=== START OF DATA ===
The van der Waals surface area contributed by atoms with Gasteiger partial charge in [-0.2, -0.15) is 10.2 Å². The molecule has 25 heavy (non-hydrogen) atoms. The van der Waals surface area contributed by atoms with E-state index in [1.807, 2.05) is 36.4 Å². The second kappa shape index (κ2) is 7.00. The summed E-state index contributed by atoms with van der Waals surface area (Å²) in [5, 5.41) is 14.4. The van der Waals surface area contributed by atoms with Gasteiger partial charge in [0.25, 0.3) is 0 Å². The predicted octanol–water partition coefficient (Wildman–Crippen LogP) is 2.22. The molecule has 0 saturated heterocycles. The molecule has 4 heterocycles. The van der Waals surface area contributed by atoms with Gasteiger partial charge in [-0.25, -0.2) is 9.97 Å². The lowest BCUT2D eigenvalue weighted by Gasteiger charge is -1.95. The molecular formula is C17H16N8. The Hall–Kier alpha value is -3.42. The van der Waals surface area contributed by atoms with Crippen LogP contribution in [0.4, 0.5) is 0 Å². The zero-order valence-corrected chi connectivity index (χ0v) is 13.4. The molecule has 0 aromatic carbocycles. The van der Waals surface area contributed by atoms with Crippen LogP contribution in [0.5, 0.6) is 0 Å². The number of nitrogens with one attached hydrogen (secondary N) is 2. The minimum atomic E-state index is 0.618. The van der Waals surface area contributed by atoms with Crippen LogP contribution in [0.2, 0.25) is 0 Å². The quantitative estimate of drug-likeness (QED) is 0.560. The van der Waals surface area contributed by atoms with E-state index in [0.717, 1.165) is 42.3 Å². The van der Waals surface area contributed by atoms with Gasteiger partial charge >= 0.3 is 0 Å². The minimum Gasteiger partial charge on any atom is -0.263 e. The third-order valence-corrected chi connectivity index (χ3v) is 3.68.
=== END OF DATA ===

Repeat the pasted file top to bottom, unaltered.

The van der Waals surface area contributed by atoms with Gasteiger partial charge in [-0.2, -0.15) is 10.2 Å². The molecule has 25 heavy (non-hydrogen) atoms. The van der Waals surface area contributed by atoms with E-state index in [1.807, 2.05) is 36.4 Å². The second kappa shape index (κ2) is 7.00. The summed E-state index contributed by atoms with van der Waals surface area (Å²) in [5, 5.41) is 14.4. The van der Waals surface area contributed by atoms with Gasteiger partial charge in [0.25, 0.3) is 0 Å². The predicted octanol–water partition coefficient (Wildman–Crippen LogP) is 2.22. The molecule has 0 saturated heterocycles. The molecule has 4 heterocycles. The van der Waals surface area contributed by atoms with Gasteiger partial charge in [-0.25, -0.2) is 9.97 Å². The lowest BCUT2D eigenvalue weighted by Gasteiger charge is -1.95. The molecular formula is C17H16N8. The Hall–Kier alpha value is -3.42. The van der Waals surface area contributed by atoms with Crippen LogP contribution in [0.4, 0.5) is 0 Å². The zero-order valence-corrected chi connectivity index (χ0v) is 13.4. The molecule has 0 aromatic carbocycles. The van der Waals surface area contributed by atoms with Crippen LogP contribution in [0.5, 0.6) is 0 Å². The number of nitrogens with one attached hydrogen (secondary N) is 2. The minimum atomic E-state index is 0.618. The van der Waals surface area contributed by atoms with Crippen LogP contribution in [0.2, 0.25) is 0 Å². The quantitative estimate of drug-likeness (QED) is 0.560. The van der Waals surface area contributed by atoms with E-state index in [0.717, 1.165) is 42.3 Å². The van der Waals surface area contributed by atoms with Gasteiger partial charge >= 0.3 is 0 Å². The minimum Gasteiger partial charge on any atom is -0.263 e. The third-order valence-corrected chi connectivity index (χ3v) is 3.68.